|Betsy Wolfe, Christian Borle, Anthony Rosenthal, Andrew Rannells, Tracie Thoms, Brandon Uranowitz and Stephanie J. Block. Photo: Joan Marcus|
By Music and Lyrics by William Finn
Book by William Finn and James Lapine
Directed by James Lapine
Walter Kerr Theatre
Through Jan. 8
A Musical That Was Way Ahead of Its Time
By Lauren Yarger
A musical about a gay guy trying to find his place in the world. The initial reaction might be, "ho hum," because how many times do we need to see this story retold on a New York stage?
If the musical is the revival of William Finn and James Lapine's Falsettos, getting a run backed by Lincoln Center, the answer is, "One more time."
Lapine returns to helm the production starring Chrisian Borle, Stephanie Block and Andrew Rannells and it really inspires awe when we realize just how far ahead of its time this musical was when it premiered on Broadway in 1992 (it was the combination of shorter Off-Broadway pieces that appeared in 1981 and 1990). That was a long time ago when it came to things like understanding AIDS or accepting gay couples as part of the family. This was an age when people still were afraid they could catch the disease through casual contact and when men coming out about their sexuality were cut off from contact with families.
This musical, which focuses on Marvin (Borle), who leaves his wife, Trina (Block) and son, Jason (Anthony Rosenthal) for lover Whizzer (Rannells), takes a different tact. Trina and Marvin remain friends and even when Marvin and Whizzer break up, Whizzer remains a part of the family because Jason loves him. Trina's new husband, Mendel (Brandon Uranowitz who excels as the caring husband), who met her when he was serving as Marvin's therapist, often is the one making sure all the chaos works out so that every body is happy in "Falsettoland."
The family's ties are made even stronger when one of the members succumbs to AIDS -- again, an astounding plot twist for the 1990s. The musical makes an unintended statement about what attitudes should have been back then, in what they seem to be today.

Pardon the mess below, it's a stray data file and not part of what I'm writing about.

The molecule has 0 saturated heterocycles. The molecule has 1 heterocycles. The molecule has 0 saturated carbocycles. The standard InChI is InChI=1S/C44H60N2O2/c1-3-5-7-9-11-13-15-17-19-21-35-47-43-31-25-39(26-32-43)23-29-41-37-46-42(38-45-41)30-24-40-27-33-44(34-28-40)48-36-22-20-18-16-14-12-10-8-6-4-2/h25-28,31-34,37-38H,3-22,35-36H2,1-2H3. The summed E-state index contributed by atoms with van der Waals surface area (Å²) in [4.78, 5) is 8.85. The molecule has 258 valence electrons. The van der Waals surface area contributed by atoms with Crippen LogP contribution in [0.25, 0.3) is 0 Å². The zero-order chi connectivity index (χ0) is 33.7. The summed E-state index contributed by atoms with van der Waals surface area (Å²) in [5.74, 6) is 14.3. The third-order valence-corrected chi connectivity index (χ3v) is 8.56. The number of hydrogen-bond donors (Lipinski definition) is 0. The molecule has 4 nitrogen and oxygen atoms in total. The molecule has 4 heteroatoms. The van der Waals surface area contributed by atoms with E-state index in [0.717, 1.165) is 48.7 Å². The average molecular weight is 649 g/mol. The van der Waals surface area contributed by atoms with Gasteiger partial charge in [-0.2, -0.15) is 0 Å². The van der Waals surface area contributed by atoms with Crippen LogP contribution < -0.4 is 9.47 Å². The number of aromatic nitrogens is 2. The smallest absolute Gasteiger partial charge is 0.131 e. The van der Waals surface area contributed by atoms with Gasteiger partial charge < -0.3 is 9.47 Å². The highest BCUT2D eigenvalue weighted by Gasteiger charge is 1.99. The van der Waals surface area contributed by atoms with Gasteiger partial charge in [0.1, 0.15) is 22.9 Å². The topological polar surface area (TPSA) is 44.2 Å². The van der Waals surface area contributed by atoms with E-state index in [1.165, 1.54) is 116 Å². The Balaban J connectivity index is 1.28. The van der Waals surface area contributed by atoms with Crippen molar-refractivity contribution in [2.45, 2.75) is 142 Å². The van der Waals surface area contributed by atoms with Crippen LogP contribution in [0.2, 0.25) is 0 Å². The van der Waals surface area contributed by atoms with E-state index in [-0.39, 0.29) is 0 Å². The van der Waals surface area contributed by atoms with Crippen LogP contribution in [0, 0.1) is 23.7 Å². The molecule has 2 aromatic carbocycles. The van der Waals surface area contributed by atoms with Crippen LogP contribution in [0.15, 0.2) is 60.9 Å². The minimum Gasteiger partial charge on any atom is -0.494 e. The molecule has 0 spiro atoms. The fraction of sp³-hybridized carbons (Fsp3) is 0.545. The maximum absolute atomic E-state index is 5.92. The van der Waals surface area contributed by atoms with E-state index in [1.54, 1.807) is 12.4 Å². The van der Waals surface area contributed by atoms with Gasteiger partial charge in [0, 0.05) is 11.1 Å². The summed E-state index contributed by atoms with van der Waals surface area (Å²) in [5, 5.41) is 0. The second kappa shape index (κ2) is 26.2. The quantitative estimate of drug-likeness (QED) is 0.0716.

Finn's music ranges from fun to moving (there were a lot of tears shed at the end of act one) and the lyrics are touching:
Whizzer: Lets get on with living while we can
And not play dumb. Death's gonna come
Trina: I'm on the brink of breaking down.
I'm breaking down.Down. Down.I only want to love a man who can love meOr like meOr help me.
Marvin: Kid, be my son.
What I've done to you is rotten.
Say I was scared.
I kept marching in one place,
Marching in time
To a tune I'd forgotten.
I loved you, I love you.
I meant no disgrace.
This here is love,
When we're talking
Face to face.
The characters are all flawed, but honest. And in the end, love wins. The strong performances are lovingly directed by Lapine (who wrote the book with Finn), though casting Borle (Peter and the Starcatcher, Something Rotten) and Rannells (Book of Mormon) in non-comedic roles is a bit of a stretch for our imagination. (Sorry, their great comedic roles which have helped define their talent on stage kept slipping into my mind and I found myself wanting to laugh at rather sad parts of the show).
Block (in fine voice) excited with her number, "I'm Breaking Down," a frenzied, emotional mirror of a woman struggling to hold on when her world has been turned upside down. Uranowitz offers a comedic, gentle balance. Tracie Thoms and Betsy Wolfe round out the cast as lesbians Dr. Charlotte and Cordelia who extend the family dynamic.
Choreography by Spence Liff augments without taking over the action set on an ingenious minimal set designed by David Rockwell that uses a number of cushioned shapes to create various settings in front of a color-changing New York skyline cut into the backdrop.
Falsettos runs at the Walter Kerr Theatre, 219 West 48th St., NYC through Jan. 8. Performances are Tuesday at 7 pm; Wednesday, Friday and Saturday at 2 and 8 pm; Sunday at 3 pm. Tickets are $42 to $155: lct.org/shows/falsettos.
Costumes by Jennifer Caprio, lighting by Jeff Croiter, sound by Dan Moses Schreier; musical direction by Vadim Feichtner, conducting Michael Starobin’s original orchestrations.
-- Homosexual activity
-- God's name taken in vain